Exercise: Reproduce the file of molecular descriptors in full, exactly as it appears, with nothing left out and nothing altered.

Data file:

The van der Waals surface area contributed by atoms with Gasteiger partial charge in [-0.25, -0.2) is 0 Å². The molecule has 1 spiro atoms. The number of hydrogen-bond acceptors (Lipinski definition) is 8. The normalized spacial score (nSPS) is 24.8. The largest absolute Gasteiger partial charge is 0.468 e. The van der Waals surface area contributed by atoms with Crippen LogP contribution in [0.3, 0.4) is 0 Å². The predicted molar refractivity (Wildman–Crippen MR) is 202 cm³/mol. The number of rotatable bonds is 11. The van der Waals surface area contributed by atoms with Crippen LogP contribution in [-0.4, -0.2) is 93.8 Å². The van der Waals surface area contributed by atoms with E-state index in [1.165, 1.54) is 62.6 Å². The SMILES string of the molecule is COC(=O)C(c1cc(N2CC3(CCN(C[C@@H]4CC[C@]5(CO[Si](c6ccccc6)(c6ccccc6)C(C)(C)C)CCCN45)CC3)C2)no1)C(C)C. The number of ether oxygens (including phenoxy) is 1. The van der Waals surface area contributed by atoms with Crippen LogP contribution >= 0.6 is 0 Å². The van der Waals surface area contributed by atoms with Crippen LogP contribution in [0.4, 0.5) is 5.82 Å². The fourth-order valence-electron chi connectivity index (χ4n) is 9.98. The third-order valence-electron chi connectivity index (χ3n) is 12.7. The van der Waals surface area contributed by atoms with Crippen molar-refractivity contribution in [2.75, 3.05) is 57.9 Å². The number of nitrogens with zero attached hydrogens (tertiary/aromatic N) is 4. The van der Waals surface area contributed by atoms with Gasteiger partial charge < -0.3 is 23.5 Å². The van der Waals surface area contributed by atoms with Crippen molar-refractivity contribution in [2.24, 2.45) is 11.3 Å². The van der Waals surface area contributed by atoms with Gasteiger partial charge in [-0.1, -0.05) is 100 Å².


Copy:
The van der Waals surface area contributed by atoms with Gasteiger partial charge in [-0.25, -0.2) is 0 Å². The molecule has 1 spiro atoms. The number of hydrogen-bond acceptors (Lipinski definition) is 8. The normalized spacial score (nSPS) is 24.8. The largest absolute Gasteiger partial charge is 0.468 e. The van der Waals surface area contributed by atoms with Crippen LogP contribution in [0.3, 0.4) is 0 Å². The predicted molar refractivity (Wildman–Crippen MR) is 202 cm³/mol. The number of rotatable bonds is 11. The van der Waals surface area contributed by atoms with Crippen LogP contribution in [-0.4, -0.2) is 93.8 Å². The van der Waals surface area contributed by atoms with E-state index in [1.165, 1.54) is 62.6 Å². The SMILES string of the molecule is COC(=O)C(c1cc(N2CC3(CCN(C[C@@H]4CC[C@]5(CO[Si](c6ccccc6)(c6ccccc6)C(C)(C)C)CCCN45)CC3)C2)no1)C(C)C. The number of ether oxygens (including phenoxy) is 1. The van der Waals surface area contributed by atoms with Crippen LogP contribution >= 0.6 is 0 Å². The van der Waals surface area contributed by atoms with Crippen LogP contribution in [0.4, 0.5) is 5.82 Å². The fourth-order valence-electron chi connectivity index (χ4n) is 9.98. The third-order valence-electron chi connectivity index (χ3n) is 12.7. The van der Waals surface area contributed by atoms with Crippen molar-refractivity contribution in [2.75, 3.05) is 57.9 Å². The number of nitrogens with zero attached hydrogens (tertiary/aromatic N) is 4. The van der Waals surface area contributed by atoms with Gasteiger partial charge < -0.3 is 23.5 Å². The van der Waals surface area contributed by atoms with Crippen molar-refractivity contribution in [2.24, 2.45) is 11.3 Å². The van der Waals surface area contributed by atoms with Gasteiger partial charge in [-0.1, -0.05) is 100 Å².